Myth – Use the old manifold and just adapt the turbo to it.

Fact – This is a real worry. The original exhaust manifold is not designed to have the weight of a turbo unit swinging off it or the increased back pressure that a turbo creates in the system. Having a specifically designed new exhaust manifold for the turbo bolt to is only common sense. A specific turbo exhaust manifold is internally split for cylinders 1, 2, 3 from 4, 5, and 6. This is specific for exhaust flow and increased low speed torque.

Myth – The turbo must be mounted high up in the engine bay as not so crack in water.

Fact – High mounting in certain engine bays can lead to excessive engine bay temperature. We have seen some funny cases! The most common is systems using a high mount position for the turbo in the Nissan Patrol. We have seen some melted glove boxes, cooked batteries and even paint damage to bonnets. As far as water crossings, cracking turbo housings go, I don’t know who would drive at full speed long enough to get the turbo orange hot and then plough into a river deep enough to fill the engine bay. You can imagine the picture let alone the splash! The castings are strong enough to withstand splashing and possible immersion, whilst hot, under most conditions.

Myth – You need a high flow foam filter when turbo charging.

Fact – If you don’t know our stance on this subject just ask! Ask the turbo reconditioning industry how much foam they find behind compressor wheels in turbo chargers when they are being rebuilt.

Myth – The problem is they use a petrol turbo unit.

Fact – No such thing. A turbo is a turbo. Turbo units are designed on exhaust flow not the fuel used!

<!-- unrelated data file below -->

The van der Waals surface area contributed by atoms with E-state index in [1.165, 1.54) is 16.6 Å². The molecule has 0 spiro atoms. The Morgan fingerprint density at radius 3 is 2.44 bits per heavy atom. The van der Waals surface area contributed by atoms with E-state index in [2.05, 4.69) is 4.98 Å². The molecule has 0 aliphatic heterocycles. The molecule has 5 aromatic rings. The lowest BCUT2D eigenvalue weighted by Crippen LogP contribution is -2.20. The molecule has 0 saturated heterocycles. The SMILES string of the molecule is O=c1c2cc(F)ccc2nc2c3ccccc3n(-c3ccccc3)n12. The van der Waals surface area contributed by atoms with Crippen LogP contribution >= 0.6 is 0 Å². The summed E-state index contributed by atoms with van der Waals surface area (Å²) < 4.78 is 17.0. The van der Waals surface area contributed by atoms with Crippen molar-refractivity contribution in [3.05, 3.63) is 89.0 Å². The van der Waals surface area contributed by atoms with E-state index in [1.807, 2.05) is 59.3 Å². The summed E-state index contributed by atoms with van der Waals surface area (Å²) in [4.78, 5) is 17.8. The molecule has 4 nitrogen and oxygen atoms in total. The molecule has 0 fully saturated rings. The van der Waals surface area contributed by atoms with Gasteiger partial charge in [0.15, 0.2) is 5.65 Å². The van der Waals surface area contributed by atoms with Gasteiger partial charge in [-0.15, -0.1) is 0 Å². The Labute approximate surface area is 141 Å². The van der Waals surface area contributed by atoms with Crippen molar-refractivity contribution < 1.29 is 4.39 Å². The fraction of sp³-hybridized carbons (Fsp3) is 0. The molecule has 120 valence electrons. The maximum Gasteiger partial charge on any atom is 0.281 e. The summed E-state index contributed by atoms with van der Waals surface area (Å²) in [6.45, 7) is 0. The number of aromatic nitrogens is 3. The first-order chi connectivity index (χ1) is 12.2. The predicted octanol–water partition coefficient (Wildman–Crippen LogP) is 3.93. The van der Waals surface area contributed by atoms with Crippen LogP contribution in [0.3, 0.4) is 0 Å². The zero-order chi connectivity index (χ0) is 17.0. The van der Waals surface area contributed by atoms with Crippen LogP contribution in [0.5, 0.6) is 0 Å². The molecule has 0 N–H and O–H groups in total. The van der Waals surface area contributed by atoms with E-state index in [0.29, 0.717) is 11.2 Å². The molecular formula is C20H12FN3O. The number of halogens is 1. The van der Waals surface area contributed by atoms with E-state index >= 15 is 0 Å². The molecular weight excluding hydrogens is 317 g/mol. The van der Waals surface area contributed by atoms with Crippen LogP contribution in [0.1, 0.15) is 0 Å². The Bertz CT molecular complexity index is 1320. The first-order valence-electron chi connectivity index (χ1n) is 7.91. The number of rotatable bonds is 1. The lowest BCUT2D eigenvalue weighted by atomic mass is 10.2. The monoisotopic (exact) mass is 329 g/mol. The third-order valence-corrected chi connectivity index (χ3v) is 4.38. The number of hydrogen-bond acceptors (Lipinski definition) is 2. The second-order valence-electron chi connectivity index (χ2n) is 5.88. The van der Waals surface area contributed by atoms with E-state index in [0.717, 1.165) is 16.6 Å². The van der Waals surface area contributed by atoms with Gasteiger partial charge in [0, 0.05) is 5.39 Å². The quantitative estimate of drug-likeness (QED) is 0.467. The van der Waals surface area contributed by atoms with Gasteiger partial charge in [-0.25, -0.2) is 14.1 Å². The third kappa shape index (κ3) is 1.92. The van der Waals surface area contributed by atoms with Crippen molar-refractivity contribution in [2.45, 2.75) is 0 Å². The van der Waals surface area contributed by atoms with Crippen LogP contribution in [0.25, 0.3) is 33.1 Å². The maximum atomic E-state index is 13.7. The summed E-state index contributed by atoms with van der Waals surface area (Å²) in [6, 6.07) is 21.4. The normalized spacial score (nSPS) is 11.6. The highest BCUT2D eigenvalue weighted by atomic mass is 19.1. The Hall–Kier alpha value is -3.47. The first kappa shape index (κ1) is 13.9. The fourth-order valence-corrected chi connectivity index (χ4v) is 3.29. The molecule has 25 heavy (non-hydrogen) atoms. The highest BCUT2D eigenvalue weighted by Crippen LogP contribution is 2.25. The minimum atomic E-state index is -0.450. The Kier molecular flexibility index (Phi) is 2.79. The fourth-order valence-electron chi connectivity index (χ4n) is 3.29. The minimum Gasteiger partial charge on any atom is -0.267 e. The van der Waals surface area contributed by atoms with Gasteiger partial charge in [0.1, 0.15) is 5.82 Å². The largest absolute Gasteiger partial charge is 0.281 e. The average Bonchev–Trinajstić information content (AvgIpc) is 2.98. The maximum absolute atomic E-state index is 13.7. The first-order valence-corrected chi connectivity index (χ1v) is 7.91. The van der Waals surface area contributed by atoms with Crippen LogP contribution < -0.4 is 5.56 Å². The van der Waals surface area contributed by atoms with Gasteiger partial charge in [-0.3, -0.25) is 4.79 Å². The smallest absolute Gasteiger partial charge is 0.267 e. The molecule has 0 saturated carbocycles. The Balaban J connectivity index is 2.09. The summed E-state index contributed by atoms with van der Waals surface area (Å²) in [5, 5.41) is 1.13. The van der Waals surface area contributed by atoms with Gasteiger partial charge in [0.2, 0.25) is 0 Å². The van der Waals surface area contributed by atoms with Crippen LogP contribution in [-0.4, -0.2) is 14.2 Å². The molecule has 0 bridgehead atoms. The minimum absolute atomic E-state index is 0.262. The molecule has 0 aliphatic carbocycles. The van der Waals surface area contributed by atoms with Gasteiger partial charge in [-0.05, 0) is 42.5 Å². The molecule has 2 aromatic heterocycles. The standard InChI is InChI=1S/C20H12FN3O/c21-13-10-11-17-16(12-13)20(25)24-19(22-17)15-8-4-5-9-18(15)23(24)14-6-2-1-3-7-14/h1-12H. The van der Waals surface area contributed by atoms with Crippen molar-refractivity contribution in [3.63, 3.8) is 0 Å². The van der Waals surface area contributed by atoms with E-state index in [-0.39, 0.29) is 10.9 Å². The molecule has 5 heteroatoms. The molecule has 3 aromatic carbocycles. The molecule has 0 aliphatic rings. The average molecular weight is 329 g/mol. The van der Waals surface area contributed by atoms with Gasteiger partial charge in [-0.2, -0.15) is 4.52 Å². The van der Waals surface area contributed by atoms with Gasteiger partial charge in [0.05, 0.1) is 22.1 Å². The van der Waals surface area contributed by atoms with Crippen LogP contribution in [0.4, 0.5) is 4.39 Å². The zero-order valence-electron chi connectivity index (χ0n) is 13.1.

Turbo Questions

Your turbo charger is engineered to match the specific requirements of the engine it is fitted to. Each is dependent on the other to maintain optimum performance. Don’t think of the turbo as a bolt – on accessory, rather as an integral part of the engine. The turbos’ requirements are similar to the engines’. It is, therefore essential that scheduled servicing, using good quality oils and parts, is central to caring for your turbo.

In many instances, Berrima Diesel received turbo chargers which have been misdiagnosed as having turbo problem, when actually the turbo is not at fault. Incorrect fault finding is often caused by a lack of product knowledge. Many contributory items around the engine bay can trick the unsuspecting into believing the turbo is the culprit, when in fact it is not. Unfortunately, if the real problem is not diagnosed before a replacement turbo charger is fitted, the problem still exists.

“Turbos don’t die. They are killed!”

A turbo can be killed in many ways.
Foreign object damage results in either the air intake “compressor wheel” or exhaust “turbine” wheel being damaged. The former is often caused by someone accidentally leaving a nut or other foreign body in the air induction hoses. Please be extremely careful if going to an aftermarket air – filter. Genuine is best there! In the latter case, this may be caused by part of an engine component, such as a piece of valve, exiting the engine in a rather hurry! In both cases it results in severe turbo charger damage instantly.

Turbo chargers are simple in operation, but manufactured to precise tolerances as fine as 1/1,000,000 of an inch. The turbo unit manufacturers balance and test every single turbo charger many times, including final assembly. The balancing methods and procedures are unique. Without them, no turbo charger can be balanced to the ultra – fine tolerances required for today’s high speed turbos. It is now common for turbochargers to spin up to more than 150,000rpm.

That’s approximately 35 times faster than most diesel engines rev at the red line! Sophisticated machinery and highly trained factory staff ensure that the highest standards are always maintained.